We all know how important comprehension checks are as we are teaching. Without them, we lose guidance on how our lesson is going. Are we going to fast? Are we going too slow? Which students are with us? And which students are lost?
And I know that a lot of you also do end-of-lesson comprehension checks. I know I’ve implemented in the past “DEDOS!” where students show their hands using their fingers to indicate how much they understood the lesson–10 fingers means 100% comprehension, 6 fingers, 60% comprehension, etc. However, for me with 40+ students in the classroom, it’s difficult to gauge individual comprehension-levels. I can get an idea for the class as a whole, but identifying individuals who may need additional assistance, it’s quite difficult. Plus, we all know that students lie. Not that they want to deceive us, but they may be embarrassed about their performance level and don’t want to be singled out among their peers.
To address this problem, I’ve come up with my Comprehension-check papers–an integral part of our new Immediate Immersion Curriculum. The idea behind this paper is that students can answer honestly and privately, and it’s a record of comprehension for each student over a period of time which makes it easier to identify any issues that may come up.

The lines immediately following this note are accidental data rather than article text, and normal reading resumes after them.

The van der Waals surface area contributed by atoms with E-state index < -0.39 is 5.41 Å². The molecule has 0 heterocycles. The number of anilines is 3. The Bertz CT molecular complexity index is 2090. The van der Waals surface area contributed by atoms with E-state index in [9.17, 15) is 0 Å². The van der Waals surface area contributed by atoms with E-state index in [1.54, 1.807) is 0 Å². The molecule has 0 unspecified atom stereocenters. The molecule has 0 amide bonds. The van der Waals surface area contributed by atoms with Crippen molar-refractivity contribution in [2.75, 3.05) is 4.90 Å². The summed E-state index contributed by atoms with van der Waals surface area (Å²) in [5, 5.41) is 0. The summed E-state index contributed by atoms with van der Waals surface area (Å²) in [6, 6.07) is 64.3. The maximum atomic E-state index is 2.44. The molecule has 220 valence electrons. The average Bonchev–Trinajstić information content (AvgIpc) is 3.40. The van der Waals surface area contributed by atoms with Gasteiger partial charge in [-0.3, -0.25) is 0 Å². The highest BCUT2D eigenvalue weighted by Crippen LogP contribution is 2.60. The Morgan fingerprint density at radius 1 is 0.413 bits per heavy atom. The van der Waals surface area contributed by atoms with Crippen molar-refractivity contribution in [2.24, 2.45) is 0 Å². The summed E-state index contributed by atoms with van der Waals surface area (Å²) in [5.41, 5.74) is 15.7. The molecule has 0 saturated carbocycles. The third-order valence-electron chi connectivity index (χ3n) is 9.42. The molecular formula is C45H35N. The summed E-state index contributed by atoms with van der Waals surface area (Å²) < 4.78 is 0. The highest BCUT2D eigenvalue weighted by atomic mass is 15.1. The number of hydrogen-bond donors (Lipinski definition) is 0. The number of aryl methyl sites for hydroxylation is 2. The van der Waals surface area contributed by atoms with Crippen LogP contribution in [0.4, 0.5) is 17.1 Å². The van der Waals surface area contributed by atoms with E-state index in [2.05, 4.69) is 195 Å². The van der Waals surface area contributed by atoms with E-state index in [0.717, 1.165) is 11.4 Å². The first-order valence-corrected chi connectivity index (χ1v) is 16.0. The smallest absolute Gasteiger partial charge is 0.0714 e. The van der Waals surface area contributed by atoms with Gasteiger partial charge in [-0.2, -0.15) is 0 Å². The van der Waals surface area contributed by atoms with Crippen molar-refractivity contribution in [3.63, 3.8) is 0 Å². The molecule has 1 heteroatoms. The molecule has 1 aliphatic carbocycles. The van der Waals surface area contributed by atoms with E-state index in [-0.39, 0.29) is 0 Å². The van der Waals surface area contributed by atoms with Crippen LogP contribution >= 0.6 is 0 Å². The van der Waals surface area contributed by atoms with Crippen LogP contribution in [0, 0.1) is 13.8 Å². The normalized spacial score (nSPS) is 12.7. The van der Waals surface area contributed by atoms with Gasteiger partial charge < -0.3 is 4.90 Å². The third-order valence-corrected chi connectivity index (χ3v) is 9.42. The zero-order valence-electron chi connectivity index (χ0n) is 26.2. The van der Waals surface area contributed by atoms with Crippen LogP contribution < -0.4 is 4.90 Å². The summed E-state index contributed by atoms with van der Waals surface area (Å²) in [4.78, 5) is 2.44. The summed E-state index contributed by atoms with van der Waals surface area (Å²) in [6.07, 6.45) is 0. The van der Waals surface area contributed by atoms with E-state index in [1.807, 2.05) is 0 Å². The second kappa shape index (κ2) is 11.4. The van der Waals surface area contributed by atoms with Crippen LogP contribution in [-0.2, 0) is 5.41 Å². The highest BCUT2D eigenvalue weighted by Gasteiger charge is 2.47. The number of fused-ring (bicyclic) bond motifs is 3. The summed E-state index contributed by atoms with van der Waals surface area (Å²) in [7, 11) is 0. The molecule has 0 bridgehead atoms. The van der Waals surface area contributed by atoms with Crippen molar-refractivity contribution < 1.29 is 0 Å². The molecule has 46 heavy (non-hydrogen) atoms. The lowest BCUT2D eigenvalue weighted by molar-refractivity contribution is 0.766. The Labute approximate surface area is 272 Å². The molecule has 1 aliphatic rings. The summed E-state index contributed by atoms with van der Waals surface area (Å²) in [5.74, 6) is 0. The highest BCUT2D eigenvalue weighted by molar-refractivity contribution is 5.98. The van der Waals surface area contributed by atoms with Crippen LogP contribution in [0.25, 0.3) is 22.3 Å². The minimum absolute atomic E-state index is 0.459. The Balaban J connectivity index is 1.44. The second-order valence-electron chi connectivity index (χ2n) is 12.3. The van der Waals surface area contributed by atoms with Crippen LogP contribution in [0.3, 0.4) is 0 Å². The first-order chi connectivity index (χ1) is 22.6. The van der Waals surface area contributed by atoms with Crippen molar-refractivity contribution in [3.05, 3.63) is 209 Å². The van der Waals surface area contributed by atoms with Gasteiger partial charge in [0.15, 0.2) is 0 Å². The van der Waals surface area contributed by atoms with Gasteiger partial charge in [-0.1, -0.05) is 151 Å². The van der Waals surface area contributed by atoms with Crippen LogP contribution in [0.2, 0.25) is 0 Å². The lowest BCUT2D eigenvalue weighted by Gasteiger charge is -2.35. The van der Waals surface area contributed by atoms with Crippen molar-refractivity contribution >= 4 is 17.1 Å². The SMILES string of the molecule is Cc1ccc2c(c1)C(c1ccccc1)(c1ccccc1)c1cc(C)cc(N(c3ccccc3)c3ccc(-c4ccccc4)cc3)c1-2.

Each student is handed out one of these sheets. They will keep each sheet for the entire semester. On the front is each week with a spot for the student to write the number 0-10 for each day to indicate their level of comprehension with a larger space for them to write a question or comment. On the back, there’s more room for questions and comments.
The teacher then collects this sheet on a daily or weekly basis, responds to any comments or questions, and makes note of any trends. Are students understanding the lessons? Which students are having difficulties? Was there a particular day where there were more issues than normal? Which lessons did all the students understand? Which ones were more problematic? Etc. There’s a lot of information that can be gleaned from the sheets and what’s best of all, there’s a paper trail of evidence for yourself, for parents, for administrators.
Can students still lie on their sheets? Of course they can. But if they know the importance of these sheets, how you use them–not for a grade, but to help teach them better, and that they are confidential, they are less likely to.
After implementing this just this year, I have found that I’m getting a better feel for the pulse of comprehension and learning in my classroom and I’ve been able to make the appropriate adjustments to my teaching to adapt to the students in front of me each day. Yes, I also got a lot of this information from formative assessments–both observed and paper-and-pencil, but with comprehension checks, I got a little closer to the students point-of-view and a new vantage point.
Along with traditional assessments, these comprehension-check papers have added tremendously to my assessment arsenal.